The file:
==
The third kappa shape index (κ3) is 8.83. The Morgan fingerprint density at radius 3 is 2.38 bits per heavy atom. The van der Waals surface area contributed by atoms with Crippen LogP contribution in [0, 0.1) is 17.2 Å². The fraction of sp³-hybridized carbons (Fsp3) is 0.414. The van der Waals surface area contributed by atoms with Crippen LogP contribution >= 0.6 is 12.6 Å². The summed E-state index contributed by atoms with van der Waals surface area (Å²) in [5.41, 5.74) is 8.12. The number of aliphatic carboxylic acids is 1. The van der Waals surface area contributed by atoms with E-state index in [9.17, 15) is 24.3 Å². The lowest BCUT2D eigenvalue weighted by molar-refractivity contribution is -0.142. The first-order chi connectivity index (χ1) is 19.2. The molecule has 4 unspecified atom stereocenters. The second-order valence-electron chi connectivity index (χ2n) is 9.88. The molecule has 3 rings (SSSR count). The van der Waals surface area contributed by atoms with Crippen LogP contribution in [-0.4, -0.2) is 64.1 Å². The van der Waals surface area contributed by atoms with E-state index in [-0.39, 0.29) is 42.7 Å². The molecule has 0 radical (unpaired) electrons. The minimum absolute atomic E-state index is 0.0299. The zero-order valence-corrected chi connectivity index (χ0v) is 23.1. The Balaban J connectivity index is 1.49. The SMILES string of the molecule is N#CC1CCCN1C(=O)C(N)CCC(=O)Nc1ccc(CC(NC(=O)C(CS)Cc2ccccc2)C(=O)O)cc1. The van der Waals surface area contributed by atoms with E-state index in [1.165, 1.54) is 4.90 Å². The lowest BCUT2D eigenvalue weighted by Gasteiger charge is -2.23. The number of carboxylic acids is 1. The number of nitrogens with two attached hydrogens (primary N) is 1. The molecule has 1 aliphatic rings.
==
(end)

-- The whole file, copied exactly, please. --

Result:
The third kappa shape index (κ3) is 8.83. The Morgan fingerprint density at radius 3 is 2.38 bits per heavy atom. The van der Waals surface area contributed by atoms with Crippen LogP contribution in [0, 0.1) is 17.2 Å². The fraction of sp³-hybridized carbons (Fsp3) is 0.414. The van der Waals surface area contributed by atoms with Crippen LogP contribution >= 0.6 is 12.6 Å². The summed E-state index contributed by atoms with van der Waals surface area (Å²) in [5.41, 5.74) is 8.12. The number of aliphatic carboxylic acids is 1. The van der Waals surface area contributed by atoms with E-state index in [9.17, 15) is 24.3 Å². The lowest BCUT2D eigenvalue weighted by molar-refractivity contribution is -0.142. The first-order chi connectivity index (χ1) is 19.2. The molecule has 4 unspecified atom stereocenters. The second-order valence-electron chi connectivity index (χ2n) is 9.88. The molecule has 3 rings (SSSR count). The van der Waals surface area contributed by atoms with Crippen LogP contribution in [-0.4, -0.2) is 64.1 Å². The van der Waals surface area contributed by atoms with E-state index in [-0.39, 0.29) is 42.7 Å². The molecule has 0 radical (unpaired) electrons. The minimum absolute atomic E-state index is 0.0299. The zero-order valence-corrected chi connectivity index (χ0v) is 23.1. The Balaban J connectivity index is 1.49. The SMILES string of the molecule is N#CC1CCCN1C(=O)C(N)CCC(=O)Nc1ccc(CC(NC(=O)C(CS)Cc2ccccc2)C(=O)O)cc1. The van der Waals surface area contributed by atoms with E-state index in [1.165, 1.54) is 4.90 Å². The lowest BCUT2D eigenvalue weighted by Gasteiger charge is -2.23. The number of carboxylic acids is 1. The number of nitrogens with two attached hydrogens (primary N) is 1. The molecule has 1 aliphatic rings.